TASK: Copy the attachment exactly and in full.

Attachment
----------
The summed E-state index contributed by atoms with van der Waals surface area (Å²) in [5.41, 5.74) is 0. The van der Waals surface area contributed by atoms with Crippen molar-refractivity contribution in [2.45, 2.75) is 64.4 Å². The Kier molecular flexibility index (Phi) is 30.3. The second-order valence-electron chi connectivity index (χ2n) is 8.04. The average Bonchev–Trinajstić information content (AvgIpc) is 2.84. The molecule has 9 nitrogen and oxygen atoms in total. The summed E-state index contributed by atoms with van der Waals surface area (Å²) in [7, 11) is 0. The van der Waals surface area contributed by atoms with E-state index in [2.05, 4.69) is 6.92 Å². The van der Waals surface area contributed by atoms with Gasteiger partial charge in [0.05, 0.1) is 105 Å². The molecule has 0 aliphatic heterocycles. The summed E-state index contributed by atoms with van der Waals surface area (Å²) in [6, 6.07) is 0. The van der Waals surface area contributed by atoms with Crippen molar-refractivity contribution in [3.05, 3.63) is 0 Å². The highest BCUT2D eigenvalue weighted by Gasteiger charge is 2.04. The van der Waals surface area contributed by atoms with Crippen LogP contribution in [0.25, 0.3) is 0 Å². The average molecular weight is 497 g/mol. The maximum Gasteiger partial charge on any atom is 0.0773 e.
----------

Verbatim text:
The summed E-state index contributed by atoms with van der Waals surface area (Å²) in [5.41, 5.74) is 0. The van der Waals surface area contributed by atoms with Crippen molar-refractivity contribution in [2.45, 2.75) is 64.4 Å². The Kier molecular flexibility index (Phi) is 30.3. The second-order valence-electron chi connectivity index (χ2n) is 8.04. The average Bonchev–Trinajstić information content (AvgIpc) is 2.84. The molecule has 9 nitrogen and oxygen atoms in total. The summed E-state index contributed by atoms with van der Waals surface area (Å²) in [7, 11) is 0. The van der Waals surface area contributed by atoms with E-state index in [2.05, 4.69) is 6.92 Å². The van der Waals surface area contributed by atoms with Gasteiger partial charge in [0.05, 0.1) is 105 Å². The molecule has 0 aliphatic heterocycles. The summed E-state index contributed by atoms with van der Waals surface area (Å²) in [6, 6.07) is 0. The van der Waals surface area contributed by atoms with Crippen molar-refractivity contribution in [3.05, 3.63) is 0 Å². The highest BCUT2D eigenvalue weighted by Gasteiger charge is 2.04. The van der Waals surface area contributed by atoms with Crippen LogP contribution in [0.25, 0.3) is 0 Å². The average molecular weight is 497 g/mol. The maximum Gasteiger partial charge on any atom is 0.0773 e.